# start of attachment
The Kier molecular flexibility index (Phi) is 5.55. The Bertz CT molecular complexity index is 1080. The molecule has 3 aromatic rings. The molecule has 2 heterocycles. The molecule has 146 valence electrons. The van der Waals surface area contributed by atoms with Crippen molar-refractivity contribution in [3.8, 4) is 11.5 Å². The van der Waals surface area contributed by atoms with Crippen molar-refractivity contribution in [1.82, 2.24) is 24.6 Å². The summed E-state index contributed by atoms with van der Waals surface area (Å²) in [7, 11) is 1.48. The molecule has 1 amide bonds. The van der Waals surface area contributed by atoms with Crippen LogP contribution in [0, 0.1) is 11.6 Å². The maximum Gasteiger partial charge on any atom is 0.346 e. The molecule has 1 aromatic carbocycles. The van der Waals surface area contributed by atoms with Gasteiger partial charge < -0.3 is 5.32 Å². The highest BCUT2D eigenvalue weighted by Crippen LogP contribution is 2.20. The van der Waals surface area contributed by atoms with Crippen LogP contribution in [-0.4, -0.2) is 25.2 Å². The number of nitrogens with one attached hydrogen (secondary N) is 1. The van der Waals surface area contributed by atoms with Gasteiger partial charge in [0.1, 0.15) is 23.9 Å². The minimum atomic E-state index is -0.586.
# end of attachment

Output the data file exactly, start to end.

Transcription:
The Kier molecular flexibility index (Phi) is 5.55. The Bertz CT molecular complexity index is 1080. The molecule has 3 aromatic rings. The molecule has 2 heterocycles. The molecule has 146 valence electrons. The van der Waals surface area contributed by atoms with Crippen molar-refractivity contribution in [3.8, 4) is 11.5 Å². The van der Waals surface area contributed by atoms with Crippen molar-refractivity contribution in [1.82, 2.24) is 24.6 Å². The summed E-state index contributed by atoms with van der Waals surface area (Å²) in [7, 11) is 1.48. The molecule has 1 amide bonds. The van der Waals surface area contributed by atoms with Crippen LogP contribution in [0, 0.1) is 11.6 Å². The maximum Gasteiger partial charge on any atom is 0.346 e. The molecule has 1 aromatic carbocycles. The van der Waals surface area contributed by atoms with Gasteiger partial charge < -0.3 is 5.32 Å². The highest BCUT2D eigenvalue weighted by Crippen LogP contribution is 2.20. The van der Waals surface area contributed by atoms with Crippen LogP contribution in [-0.4, -0.2) is 25.2 Å². The number of nitrogens with one attached hydrogen (secondary N) is 1. The van der Waals surface area contributed by atoms with Gasteiger partial charge in [0.1, 0.15) is 23.9 Å². The minimum atomic E-state index is -0.586.